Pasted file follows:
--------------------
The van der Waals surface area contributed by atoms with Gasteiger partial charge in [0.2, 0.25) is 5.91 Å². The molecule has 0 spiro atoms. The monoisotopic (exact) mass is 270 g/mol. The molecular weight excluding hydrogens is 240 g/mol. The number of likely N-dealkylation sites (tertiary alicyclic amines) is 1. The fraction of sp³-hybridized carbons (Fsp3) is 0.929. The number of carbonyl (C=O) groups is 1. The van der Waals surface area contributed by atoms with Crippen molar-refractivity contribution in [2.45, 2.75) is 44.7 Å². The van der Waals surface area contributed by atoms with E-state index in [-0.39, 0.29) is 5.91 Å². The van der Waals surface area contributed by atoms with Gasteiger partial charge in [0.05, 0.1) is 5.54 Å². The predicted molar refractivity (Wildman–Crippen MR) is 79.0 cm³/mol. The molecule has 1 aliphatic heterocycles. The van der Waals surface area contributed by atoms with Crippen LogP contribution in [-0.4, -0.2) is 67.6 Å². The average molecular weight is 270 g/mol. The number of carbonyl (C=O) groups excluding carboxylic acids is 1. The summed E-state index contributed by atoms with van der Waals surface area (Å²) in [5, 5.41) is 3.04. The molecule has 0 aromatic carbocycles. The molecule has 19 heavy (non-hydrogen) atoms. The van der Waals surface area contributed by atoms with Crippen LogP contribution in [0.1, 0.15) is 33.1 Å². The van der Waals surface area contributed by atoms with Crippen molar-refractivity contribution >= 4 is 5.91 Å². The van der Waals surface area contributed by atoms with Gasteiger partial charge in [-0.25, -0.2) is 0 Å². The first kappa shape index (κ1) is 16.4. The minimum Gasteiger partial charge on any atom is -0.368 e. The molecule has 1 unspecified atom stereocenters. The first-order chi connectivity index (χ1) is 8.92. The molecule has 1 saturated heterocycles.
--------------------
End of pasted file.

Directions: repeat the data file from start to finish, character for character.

The van der Waals surface area contributed by atoms with Gasteiger partial charge in [0.2, 0.25) is 5.91 Å². The molecule has 0 spiro atoms. The monoisotopic (exact) mass is 270 g/mol. The molecular weight excluding hydrogens is 240 g/mol. The number of likely N-dealkylation sites (tertiary alicyclic amines) is 1. The fraction of sp³-hybridized carbons (Fsp3) is 0.929. The number of carbonyl (C=O) groups is 1. The van der Waals surface area contributed by atoms with Crippen molar-refractivity contribution in [2.45, 2.75) is 44.7 Å². The van der Waals surface area contributed by atoms with E-state index in [-0.39, 0.29) is 5.91 Å². The van der Waals surface area contributed by atoms with Gasteiger partial charge in [0.05, 0.1) is 5.54 Å². The predicted molar refractivity (Wildman–Crippen MR) is 79.0 cm³/mol. The molecule has 1 aliphatic heterocycles. The van der Waals surface area contributed by atoms with Crippen LogP contribution in [-0.4, -0.2) is 67.6 Å². The average molecular weight is 270 g/mol. The number of carbonyl (C=O) groups excluding carboxylic acids is 1. The summed E-state index contributed by atoms with van der Waals surface area (Å²) in [5, 5.41) is 3.04. The molecule has 0 aromatic carbocycles. The molecule has 19 heavy (non-hydrogen) atoms. The van der Waals surface area contributed by atoms with Crippen LogP contribution in [0.1, 0.15) is 33.1 Å². The van der Waals surface area contributed by atoms with Crippen molar-refractivity contribution >= 4 is 5.91 Å². The van der Waals surface area contributed by atoms with Gasteiger partial charge in [-0.25, -0.2) is 0 Å². The first kappa shape index (κ1) is 16.4. The minimum Gasteiger partial charge on any atom is -0.368 e. The molecule has 1 unspecified atom stereocenters. The first-order chi connectivity index (χ1) is 8.92. The molecule has 1 saturated heterocycles.